Insights & Stories

How to Save Money on your Mortgage Refinance

Reading time: 3 Minutes

August 5th, 2022

Couple consulting with banker on mortgage Couple consulting with banker on mortgage

If it's been awhile since you bought your home, you may be seeing the current low interest rates on mortgages and wondering if it's time for you to refinance. You probably already know that refinancing your mortgage can potentially save you a lot of money in interest charges, and even give you access to cash for home renovation or other big projects.

But refinancing a mortgage also usually comes with a range of up-front closing costs and fees—often between 3 percent and 5 percent of your total loan amount—which can make it tricky to calculate how long it will take to break even. And with mortgage rates starting to creep up again, it can seem like a race against time to take advantage of the potential savings.

What if you could enjoy the benefits of a mortgage refinance without all those extra closing costs? Fortunately, there is a way for homeowners to leverage the value built up in their home without the standard fees that come with refinancing: a home equity line of credit, or HELOC.

Here's how it works. A HELOC is a line of credit, secured by your home as collateral. If you meet certain lending requirements, you can generally borrow up to 85 percent of your home's value, minus the amount you still owe on the mortgage loan.

A HELOC will typically come with a low introductory promotional interest rate, which generally lasts for one to four years. After the promotional rate ends, the interest rate typically converts to a variable interest rate tied to an index rate. Connect with one of our lending experts to discuss your options.

HELOCs function much like a credit card: You can withdraw as many times as you like, up to your credit limit and during your draw period. As any outstanding principal balances are paid, the amount of credit available is also replenished.

Traditionally, homeowners use HELOCs for home improvement projects, debt consolidation and to cover educational costs such as school tuition. But another smart use of a HELOC can be to pay off the remaining balance of your existing mortgage.

Even though you're taking out a line of credit rather than another closed-end mortgage, you can benefit from many of the same features as a conventional refinance would offer, including:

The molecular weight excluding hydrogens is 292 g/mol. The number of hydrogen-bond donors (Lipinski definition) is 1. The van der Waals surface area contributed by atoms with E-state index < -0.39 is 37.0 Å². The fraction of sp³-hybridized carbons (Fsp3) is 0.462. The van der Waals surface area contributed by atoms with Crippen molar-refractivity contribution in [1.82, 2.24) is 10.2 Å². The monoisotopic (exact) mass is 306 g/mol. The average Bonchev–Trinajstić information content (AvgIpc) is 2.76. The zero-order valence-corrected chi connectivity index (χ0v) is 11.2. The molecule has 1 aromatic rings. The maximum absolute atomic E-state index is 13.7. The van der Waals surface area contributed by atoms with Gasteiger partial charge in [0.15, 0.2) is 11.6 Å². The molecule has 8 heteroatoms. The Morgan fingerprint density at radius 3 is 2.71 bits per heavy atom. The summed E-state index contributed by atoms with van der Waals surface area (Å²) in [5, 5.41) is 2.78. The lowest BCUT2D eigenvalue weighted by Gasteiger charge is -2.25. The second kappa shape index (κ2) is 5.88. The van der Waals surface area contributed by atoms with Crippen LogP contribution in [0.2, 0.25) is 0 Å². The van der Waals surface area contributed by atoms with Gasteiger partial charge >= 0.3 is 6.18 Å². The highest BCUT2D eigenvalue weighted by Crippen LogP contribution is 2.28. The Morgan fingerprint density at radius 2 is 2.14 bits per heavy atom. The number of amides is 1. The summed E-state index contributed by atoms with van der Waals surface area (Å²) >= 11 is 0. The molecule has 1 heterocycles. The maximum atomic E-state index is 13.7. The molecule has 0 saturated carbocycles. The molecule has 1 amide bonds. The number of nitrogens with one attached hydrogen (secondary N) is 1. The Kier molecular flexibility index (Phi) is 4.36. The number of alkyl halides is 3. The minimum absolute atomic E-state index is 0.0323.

• Interest rates that are competitive with current mortgage rates.
  • Lower closing costs than a typical mortgage refinance.
  • Repayment terms that are more convenient for your goals and budget—anywhere from 3, 5 or 7 years up to 15, 20 or 30 years.
  • The ability to access cash by applying and qualifying for a HELOC larger than the remaining balance on your mortgage.

With a line of credit, you can also take advantage of all the features that come with this kind of financing. For example, as you start to pay down the balance of your HELOC, you'll gain access to that cash to use for whatever you'd like, at a lower interest rate than you'd likely be able to get with a credit card or unsecured personal loan.

If at some point during your draw period you'd like to lock in a fixed interest rate, you'll be able to convert some portion—or all—of your balance into a fixed-rate loan. This will protect you against any future increases in the variable interest rate.

And of course there are the up-front benefits of paying off your mortgage with a HELOC, including: no application fee, and lower or no closing costs*.

Get started today on your mortgage refinance with SimpliFi by Bank of Hawaii. 

* Depends on line amount, lien position, property type and property location. You should consult your tax advisor regarding the deductibility of interest on a home equity line of credit.

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